Earlier this month, the U.S. Bureau of Labor Statistics reported 10.1 million job openings on the last business day in June.
The impact of losing benefits on New Jerseyans
A former senior lead at Santander Bank, Giselle Manzano was used to bringing in a six-figure salary for years. When pandemic restrictions set in, Manzano’s schedule was cut to three days a week, and the company took away all bonuses, overtime, and commissions.
On March 21, 2021, she was laid off and filed for unemployment benefits. When federal programs lift, she’ll still have state benefits through the winter, but will lose the supplemental $300.
“I went from six figures to $731 a week. Now I’m paying $1,003 a month for health benefits, I stopped paying my life insurance, I’ve emptied out my savings, both my retirement accounts, it’s all gone,” Manzano said. “I’m cutting coupons. It’s just something I’ve never had to do before in my life.”
She’s applied to hundreds of corporate jobs, she said, but since she lives with her two elderly parents, she said she can’t take a risky job in retail or at a supermarket. But if Mazano finds that just state benefits won’t hold her over, she might have to reassess that risk.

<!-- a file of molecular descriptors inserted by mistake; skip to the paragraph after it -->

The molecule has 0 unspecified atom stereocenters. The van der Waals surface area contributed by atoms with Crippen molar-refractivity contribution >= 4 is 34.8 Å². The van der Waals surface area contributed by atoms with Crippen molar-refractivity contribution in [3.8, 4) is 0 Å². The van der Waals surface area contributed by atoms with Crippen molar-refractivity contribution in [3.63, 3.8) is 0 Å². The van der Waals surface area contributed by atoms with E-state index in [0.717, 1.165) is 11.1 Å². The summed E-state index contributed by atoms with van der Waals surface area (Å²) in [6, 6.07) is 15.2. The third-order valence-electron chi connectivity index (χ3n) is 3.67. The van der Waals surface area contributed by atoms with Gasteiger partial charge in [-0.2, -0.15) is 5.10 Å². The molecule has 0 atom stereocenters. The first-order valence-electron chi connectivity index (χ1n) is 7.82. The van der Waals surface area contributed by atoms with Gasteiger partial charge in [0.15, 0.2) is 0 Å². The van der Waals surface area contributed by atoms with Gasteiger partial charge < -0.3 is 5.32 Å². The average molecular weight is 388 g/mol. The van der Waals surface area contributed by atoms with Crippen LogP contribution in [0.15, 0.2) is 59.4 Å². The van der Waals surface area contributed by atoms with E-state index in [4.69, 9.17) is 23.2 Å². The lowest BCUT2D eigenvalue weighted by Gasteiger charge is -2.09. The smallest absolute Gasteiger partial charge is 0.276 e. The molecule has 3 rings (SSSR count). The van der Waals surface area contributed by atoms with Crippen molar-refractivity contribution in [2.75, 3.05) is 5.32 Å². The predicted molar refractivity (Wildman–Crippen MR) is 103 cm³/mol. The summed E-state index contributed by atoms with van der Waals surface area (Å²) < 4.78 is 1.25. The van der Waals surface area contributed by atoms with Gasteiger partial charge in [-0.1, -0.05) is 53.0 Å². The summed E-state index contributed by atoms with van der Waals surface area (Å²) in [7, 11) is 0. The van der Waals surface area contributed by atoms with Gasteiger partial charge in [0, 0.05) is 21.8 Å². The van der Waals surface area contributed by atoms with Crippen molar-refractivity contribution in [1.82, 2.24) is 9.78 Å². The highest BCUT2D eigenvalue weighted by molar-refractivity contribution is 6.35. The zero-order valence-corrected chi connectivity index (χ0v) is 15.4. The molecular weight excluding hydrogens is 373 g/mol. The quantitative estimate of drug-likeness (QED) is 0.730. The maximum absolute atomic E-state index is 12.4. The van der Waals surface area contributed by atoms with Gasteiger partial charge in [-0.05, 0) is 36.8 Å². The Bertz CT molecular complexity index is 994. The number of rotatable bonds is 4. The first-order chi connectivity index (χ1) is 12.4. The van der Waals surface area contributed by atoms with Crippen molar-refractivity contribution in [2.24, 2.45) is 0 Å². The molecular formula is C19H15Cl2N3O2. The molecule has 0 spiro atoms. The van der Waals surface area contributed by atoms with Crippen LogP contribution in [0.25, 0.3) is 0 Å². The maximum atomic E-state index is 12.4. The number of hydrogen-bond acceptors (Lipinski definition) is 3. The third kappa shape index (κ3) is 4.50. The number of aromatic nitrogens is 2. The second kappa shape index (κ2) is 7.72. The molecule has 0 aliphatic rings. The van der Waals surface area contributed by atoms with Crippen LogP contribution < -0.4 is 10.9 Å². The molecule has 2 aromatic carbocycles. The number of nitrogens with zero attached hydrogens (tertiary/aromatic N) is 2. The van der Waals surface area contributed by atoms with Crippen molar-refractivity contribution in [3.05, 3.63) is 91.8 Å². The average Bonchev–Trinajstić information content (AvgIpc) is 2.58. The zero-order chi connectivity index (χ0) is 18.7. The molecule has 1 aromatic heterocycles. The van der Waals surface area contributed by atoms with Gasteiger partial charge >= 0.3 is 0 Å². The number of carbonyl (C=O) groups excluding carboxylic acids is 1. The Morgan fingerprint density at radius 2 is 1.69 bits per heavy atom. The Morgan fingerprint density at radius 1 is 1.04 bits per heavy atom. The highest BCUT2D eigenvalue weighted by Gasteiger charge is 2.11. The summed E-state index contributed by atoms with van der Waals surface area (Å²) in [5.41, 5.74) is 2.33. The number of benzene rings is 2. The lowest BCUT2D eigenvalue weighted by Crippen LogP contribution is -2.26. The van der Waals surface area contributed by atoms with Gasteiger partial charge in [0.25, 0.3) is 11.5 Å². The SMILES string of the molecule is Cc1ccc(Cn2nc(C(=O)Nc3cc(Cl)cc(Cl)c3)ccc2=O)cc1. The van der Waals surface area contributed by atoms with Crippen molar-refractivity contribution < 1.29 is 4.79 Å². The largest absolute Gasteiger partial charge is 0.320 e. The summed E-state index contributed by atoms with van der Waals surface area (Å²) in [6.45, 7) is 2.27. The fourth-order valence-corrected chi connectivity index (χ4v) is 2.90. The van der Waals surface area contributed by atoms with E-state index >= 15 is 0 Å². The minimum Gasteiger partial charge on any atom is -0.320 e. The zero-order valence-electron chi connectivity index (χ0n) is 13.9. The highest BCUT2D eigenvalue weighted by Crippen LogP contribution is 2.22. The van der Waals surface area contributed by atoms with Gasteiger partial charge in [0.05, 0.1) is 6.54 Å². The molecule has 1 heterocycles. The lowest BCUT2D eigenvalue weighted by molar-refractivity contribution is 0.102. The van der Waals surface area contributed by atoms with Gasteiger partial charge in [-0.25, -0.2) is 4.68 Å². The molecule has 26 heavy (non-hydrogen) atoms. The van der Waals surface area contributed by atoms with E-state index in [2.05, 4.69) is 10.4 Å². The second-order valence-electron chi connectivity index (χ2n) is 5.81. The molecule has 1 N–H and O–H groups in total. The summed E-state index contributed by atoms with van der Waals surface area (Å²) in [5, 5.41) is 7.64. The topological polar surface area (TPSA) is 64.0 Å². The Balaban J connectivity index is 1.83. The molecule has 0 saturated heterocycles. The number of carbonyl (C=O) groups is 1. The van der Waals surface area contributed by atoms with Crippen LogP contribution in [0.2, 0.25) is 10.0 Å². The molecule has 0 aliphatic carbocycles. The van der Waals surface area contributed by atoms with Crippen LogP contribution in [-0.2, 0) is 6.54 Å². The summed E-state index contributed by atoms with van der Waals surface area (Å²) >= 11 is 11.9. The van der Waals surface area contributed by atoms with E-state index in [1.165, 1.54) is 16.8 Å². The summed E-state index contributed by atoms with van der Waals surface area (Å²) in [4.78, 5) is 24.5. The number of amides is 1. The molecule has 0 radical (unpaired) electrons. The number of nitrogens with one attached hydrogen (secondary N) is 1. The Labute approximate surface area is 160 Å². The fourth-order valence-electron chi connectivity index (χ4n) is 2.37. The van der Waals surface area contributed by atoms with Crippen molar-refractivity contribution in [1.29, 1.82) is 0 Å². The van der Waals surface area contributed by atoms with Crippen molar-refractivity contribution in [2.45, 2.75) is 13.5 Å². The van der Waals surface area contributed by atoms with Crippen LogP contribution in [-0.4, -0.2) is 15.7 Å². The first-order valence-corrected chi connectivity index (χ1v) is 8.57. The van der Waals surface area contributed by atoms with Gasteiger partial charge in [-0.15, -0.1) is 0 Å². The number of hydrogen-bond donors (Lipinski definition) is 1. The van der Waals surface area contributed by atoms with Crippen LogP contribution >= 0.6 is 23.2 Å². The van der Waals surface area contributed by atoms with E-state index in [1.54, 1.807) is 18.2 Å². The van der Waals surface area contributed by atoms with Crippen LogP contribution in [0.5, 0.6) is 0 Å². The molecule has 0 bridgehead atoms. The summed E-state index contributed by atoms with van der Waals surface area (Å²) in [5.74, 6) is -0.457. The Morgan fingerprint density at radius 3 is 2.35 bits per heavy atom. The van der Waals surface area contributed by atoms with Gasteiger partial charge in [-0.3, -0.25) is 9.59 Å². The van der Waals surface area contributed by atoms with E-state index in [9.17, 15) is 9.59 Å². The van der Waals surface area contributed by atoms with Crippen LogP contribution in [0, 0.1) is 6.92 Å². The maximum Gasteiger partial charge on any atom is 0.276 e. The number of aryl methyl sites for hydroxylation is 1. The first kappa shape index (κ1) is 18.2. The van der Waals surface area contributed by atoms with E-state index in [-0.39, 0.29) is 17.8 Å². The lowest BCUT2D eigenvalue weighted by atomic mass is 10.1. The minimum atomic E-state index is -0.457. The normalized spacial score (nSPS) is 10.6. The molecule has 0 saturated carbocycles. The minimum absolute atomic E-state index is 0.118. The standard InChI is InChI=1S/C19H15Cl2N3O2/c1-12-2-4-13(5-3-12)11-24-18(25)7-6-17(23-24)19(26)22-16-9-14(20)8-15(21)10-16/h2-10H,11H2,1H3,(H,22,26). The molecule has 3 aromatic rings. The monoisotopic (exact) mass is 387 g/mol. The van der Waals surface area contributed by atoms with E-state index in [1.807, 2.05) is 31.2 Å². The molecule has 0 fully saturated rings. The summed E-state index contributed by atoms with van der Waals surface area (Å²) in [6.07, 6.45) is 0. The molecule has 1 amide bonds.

“As a second-generation immigrant, we’ve always been taught no matter what, we work, and I want to work. But it’s not ending. Now with the Delta variant, we’re not close to this being over,” she said.
She added: “What am I going to do if I bring the virus back to my parents?”
Stephanie Freed, the executive director of ExtendPUA, a national grassroots organization focused on lobbying federal officials to extend unemployment benefits, said millions of people like Manzano are left to weigh those options: go broke, or bring a potentially deadly virus home.